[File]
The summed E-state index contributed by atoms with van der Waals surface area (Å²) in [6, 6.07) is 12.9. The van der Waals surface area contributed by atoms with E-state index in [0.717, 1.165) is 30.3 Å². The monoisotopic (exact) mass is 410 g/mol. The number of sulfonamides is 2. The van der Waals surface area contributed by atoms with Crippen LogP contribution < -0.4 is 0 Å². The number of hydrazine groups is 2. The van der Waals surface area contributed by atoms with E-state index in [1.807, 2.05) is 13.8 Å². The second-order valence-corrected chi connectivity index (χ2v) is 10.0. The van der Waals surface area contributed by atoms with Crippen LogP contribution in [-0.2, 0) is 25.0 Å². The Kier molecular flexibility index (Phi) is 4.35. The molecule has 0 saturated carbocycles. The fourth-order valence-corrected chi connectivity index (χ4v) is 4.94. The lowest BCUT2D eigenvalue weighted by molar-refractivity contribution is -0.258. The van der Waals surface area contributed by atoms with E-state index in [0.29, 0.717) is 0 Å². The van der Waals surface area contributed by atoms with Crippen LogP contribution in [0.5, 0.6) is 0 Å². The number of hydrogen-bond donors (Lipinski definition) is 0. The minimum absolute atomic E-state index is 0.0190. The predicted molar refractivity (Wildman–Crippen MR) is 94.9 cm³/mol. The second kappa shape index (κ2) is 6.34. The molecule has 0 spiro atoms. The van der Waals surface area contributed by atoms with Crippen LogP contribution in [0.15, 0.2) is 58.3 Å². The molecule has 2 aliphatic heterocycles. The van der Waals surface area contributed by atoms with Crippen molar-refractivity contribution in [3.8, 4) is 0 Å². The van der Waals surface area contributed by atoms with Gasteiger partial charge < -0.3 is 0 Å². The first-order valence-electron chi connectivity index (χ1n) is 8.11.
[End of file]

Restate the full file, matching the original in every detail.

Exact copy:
The summed E-state index contributed by atoms with van der Waals surface area (Å²) in [6, 6.07) is 12.9. The van der Waals surface area contributed by atoms with E-state index in [0.717, 1.165) is 30.3 Å². The monoisotopic (exact) mass is 410 g/mol. The number of sulfonamides is 2. The van der Waals surface area contributed by atoms with Crippen LogP contribution < -0.4 is 0 Å². The number of hydrazine groups is 2. The van der Waals surface area contributed by atoms with E-state index in [1.807, 2.05) is 13.8 Å². The second-order valence-corrected chi connectivity index (χ2v) is 10.0. The van der Waals surface area contributed by atoms with Crippen LogP contribution in [-0.2, 0) is 25.0 Å². The Kier molecular flexibility index (Phi) is 4.35. The molecule has 0 saturated carbocycles. The fourth-order valence-corrected chi connectivity index (χ4v) is 4.94. The lowest BCUT2D eigenvalue weighted by molar-refractivity contribution is -0.258. The van der Waals surface area contributed by atoms with E-state index in [0.29, 0.717) is 0 Å². The van der Waals surface area contributed by atoms with Crippen LogP contribution in [0.5, 0.6) is 0 Å². The number of hydrogen-bond donors (Lipinski definition) is 0. The minimum absolute atomic E-state index is 0.0190. The predicted molar refractivity (Wildman–Crippen MR) is 94.9 cm³/mol. The second kappa shape index (κ2) is 6.34. The molecule has 0 spiro atoms. The van der Waals surface area contributed by atoms with Crippen LogP contribution in [0.15, 0.2) is 58.3 Å². The molecule has 2 aliphatic heterocycles. The van der Waals surface area contributed by atoms with Crippen molar-refractivity contribution in [3.8, 4) is 0 Å². The van der Waals surface area contributed by atoms with Gasteiger partial charge < -0.3 is 0 Å². The first-order valence-electron chi connectivity index (χ1n) is 8.11.